ROYALTIES & STREAMING
“Munch”: Bankers Eye $230bn of Mining Deals
Lifting ideas from the doughnut trade, bankers have a plan that could eat $230bn of mining assets for breakfast. Not everyone welcomes the idea. “Last time a trader tried this at scale it led to the biggest corporate collapse of all time.”
Mining finance has a lot of growing to do. That's the message coming from Dunkin Donuts, an American fast-food franchise that bankers are eyeing with intent.
Known for its hot pink branding and slogans that include “Munch Munch Munch”, Dunkin has more than 9,000 shops across the US, in airports, gas stations and the foyer of your local Walmart. Best-selling products include “layery” Donut Fries, chicken chunks drenched in waffle batter and an “All you can meat” sandwich option. “No need to choose between bacon, ham or sausage.” Most of its sales happen before 11am.
Dunkin has had ups and downs, changing hands under private equity owners, listing on the New York Stock Exchange and merging with its biggest rival, Mister Donut. But its current board has got the cash register ringing: with 50 doughnut combinations and three million customers per day, its shares keep going through all-time highs.
Chief executive Dave Hoffmann wants to open 1,000 new stores in two years. Donut Fries especially, he says, have been “one of the best-performing limited-time offer bakery items in recent brand history.”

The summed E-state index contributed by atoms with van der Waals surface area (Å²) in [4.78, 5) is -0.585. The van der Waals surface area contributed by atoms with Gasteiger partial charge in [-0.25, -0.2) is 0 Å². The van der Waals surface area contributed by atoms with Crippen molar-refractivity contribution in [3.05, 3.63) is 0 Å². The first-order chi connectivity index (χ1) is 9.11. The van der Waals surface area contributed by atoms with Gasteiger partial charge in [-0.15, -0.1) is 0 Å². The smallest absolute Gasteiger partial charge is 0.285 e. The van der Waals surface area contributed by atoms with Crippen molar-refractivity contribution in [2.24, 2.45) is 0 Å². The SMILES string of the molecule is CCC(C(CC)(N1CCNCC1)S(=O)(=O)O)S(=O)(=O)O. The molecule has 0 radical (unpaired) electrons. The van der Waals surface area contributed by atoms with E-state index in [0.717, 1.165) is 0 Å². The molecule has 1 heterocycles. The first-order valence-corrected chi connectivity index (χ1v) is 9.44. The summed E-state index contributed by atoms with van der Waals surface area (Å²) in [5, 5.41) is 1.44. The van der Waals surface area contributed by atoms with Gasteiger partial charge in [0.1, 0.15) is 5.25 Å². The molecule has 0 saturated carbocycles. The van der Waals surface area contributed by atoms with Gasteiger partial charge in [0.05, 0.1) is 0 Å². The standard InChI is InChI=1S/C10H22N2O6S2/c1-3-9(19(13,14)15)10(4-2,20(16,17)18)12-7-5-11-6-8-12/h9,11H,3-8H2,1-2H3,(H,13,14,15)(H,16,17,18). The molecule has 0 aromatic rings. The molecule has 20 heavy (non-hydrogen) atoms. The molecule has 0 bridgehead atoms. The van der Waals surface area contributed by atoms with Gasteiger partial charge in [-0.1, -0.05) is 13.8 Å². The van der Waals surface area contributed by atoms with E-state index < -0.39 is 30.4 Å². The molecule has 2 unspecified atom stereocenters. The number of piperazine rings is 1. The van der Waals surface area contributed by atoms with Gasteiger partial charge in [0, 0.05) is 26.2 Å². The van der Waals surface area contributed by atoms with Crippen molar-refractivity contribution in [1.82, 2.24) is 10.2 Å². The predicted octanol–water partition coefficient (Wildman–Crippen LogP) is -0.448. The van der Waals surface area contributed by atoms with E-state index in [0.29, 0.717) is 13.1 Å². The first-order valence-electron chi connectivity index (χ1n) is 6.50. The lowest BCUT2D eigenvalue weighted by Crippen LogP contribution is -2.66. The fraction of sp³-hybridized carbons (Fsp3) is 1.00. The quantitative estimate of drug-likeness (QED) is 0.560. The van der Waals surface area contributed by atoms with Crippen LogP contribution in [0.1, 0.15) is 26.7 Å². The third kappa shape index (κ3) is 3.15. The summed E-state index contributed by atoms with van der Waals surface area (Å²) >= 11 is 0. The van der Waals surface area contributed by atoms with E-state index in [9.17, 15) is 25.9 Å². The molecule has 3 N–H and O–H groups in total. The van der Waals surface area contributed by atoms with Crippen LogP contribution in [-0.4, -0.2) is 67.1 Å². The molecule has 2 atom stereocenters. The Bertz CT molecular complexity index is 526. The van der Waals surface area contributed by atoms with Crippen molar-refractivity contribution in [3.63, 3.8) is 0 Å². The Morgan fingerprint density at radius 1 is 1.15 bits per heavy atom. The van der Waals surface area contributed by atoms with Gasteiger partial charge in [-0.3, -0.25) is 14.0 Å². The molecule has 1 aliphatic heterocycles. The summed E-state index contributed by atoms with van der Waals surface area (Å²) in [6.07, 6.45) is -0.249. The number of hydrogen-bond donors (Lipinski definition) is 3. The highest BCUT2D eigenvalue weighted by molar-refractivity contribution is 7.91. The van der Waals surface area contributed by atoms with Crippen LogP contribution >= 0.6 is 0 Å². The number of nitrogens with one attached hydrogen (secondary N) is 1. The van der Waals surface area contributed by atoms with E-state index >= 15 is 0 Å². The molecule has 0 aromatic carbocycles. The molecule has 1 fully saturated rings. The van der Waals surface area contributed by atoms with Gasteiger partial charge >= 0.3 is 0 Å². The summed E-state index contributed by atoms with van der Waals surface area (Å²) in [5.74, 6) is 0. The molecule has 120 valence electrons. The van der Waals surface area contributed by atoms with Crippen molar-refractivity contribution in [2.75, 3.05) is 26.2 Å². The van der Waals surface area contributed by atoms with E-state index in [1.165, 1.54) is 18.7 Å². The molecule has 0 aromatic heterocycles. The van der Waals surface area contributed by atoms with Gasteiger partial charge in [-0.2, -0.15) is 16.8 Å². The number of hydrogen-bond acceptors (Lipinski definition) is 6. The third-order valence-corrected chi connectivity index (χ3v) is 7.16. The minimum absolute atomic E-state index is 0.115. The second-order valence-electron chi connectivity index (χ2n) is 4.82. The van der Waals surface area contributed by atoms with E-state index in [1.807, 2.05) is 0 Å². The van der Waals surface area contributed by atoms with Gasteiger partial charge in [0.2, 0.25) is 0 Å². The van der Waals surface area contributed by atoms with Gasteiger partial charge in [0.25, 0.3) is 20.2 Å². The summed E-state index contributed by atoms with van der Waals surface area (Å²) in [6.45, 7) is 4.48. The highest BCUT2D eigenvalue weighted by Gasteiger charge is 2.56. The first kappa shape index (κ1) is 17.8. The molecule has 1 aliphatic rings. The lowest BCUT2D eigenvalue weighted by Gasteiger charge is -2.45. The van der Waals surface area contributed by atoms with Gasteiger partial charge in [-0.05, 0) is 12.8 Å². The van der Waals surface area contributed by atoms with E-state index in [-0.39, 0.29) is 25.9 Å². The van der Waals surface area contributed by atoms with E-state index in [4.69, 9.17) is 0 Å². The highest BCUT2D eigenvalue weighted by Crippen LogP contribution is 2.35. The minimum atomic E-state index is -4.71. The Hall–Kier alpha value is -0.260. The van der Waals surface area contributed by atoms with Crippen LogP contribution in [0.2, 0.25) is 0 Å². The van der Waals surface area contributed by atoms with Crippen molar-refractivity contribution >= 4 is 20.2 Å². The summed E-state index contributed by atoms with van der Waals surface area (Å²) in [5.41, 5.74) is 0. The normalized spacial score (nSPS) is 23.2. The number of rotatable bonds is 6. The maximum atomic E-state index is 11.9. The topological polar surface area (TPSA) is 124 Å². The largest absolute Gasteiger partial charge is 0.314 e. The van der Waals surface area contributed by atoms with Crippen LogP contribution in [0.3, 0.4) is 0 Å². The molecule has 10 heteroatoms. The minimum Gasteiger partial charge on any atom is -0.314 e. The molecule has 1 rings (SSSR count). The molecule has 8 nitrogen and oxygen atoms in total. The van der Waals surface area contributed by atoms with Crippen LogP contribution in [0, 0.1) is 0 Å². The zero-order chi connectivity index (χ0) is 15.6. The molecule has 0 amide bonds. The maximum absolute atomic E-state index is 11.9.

Anyone can open a Dunkin, providing they put up cash of $250,000. All its outlets are owned by franchisees, which pay a royalty of around 8.4 per cent to its parent company, Dunkin Brands. That money piles-up quickly: Dunkin's royalties generated $861m last year at margins of over 40 per cent. With minimal outgoings and nonstop cash flow, it is “a tremendous asset-light model”, the company says.
An equally elegant financing model is gobbling-up cash flow in the mining industry. Earlier this year, platinum miner Sibanye announced a $500m streaming deal, selling a percentage of all future gold from its mines in the US to a financing company, Wheaton Precious. Just as Dunkin clips money from shops, Wheaton collects cash from gold mines, pulling in $843m last year from more than 20 operations, all owned by other companies.
So-called royalty and streaming deals have gone off like popcorn in recent years, turning jumpy mining profits into fluffy cash flow streams. In 2007 there were only two companies in the niche, Franco-Nevada and Wheaton Precious. Today there are more than twelve, scooping-up $13.7bn of mining royalties in 10 years, paying out $1.9bn of dividends.
It has turned into big business: two of the world’s largest asset managers, Elliott and fund manager BlackRock, have started buying-up mining royalties directly in gold and copper from Brazil and the Nevada desert.